See also: holy day

English edit

Noun edit

holyday (plural holydays)

  1. Obsolete form of holiday.
    • 1828, Thomas Keightley, The Fairy Mythology, volume I, London: William Harrison Ainsworth, page 55:
      Having obtained the loan of a horse one holyday, he rode into a "faire forest," where, overcome by the heat, he lay down under the shade of a tree and meditated on his wretched state.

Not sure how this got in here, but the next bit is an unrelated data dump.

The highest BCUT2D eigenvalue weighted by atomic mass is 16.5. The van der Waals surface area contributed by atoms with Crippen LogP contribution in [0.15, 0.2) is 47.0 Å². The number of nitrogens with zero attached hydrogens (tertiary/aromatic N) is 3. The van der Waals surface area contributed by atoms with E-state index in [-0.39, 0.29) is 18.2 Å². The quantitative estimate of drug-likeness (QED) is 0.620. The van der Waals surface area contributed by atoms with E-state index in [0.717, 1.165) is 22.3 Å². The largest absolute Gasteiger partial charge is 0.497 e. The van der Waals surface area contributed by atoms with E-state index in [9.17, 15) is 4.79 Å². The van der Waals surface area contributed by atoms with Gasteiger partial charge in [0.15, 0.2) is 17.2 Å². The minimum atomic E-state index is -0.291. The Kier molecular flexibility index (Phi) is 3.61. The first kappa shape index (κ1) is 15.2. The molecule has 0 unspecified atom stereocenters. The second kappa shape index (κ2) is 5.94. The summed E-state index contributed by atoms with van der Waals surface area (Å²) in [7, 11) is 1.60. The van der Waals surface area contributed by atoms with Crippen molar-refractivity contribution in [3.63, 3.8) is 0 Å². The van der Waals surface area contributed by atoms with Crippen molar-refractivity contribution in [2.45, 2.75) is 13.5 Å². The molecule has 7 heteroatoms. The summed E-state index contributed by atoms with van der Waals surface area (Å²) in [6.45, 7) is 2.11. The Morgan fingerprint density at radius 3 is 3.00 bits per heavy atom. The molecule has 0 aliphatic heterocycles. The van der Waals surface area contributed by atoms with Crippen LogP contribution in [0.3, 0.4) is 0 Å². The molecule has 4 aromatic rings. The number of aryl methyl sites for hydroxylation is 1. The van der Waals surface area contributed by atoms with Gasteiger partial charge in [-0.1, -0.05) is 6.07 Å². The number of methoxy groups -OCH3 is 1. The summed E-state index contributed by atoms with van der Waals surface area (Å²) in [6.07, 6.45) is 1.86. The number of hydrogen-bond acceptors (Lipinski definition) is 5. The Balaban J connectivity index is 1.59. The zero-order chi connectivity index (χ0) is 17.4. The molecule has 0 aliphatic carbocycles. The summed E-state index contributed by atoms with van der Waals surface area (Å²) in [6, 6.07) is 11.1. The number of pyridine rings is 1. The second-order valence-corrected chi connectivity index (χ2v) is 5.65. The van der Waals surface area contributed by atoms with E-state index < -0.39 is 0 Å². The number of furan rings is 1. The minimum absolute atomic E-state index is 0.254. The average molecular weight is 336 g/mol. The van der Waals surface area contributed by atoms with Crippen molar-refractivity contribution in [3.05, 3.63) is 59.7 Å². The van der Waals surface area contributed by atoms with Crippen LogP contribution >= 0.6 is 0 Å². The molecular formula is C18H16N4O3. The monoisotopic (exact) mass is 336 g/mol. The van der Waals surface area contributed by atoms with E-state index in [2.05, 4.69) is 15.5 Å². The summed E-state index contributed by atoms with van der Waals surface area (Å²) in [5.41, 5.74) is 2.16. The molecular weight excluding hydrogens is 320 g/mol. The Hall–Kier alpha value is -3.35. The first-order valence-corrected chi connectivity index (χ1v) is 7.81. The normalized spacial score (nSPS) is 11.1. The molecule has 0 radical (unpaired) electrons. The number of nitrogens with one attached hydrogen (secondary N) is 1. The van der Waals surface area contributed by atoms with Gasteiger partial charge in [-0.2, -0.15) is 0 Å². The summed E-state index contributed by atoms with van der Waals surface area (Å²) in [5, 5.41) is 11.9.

• 1831, L[etitia] E[lizabeth] L[andon], Romance and Reality. [], volume I, London: Henry Colburn and Richard Bentley, [], →OCLC, pages 261–262:
      [] they were soon on the beautiful common leading to Roehampton, where villas, which seem, like Beatrice's idea of King Pedro for a husband, made only for holydays []

Middle English edit

Noun edit


  1. Alternative form of halyday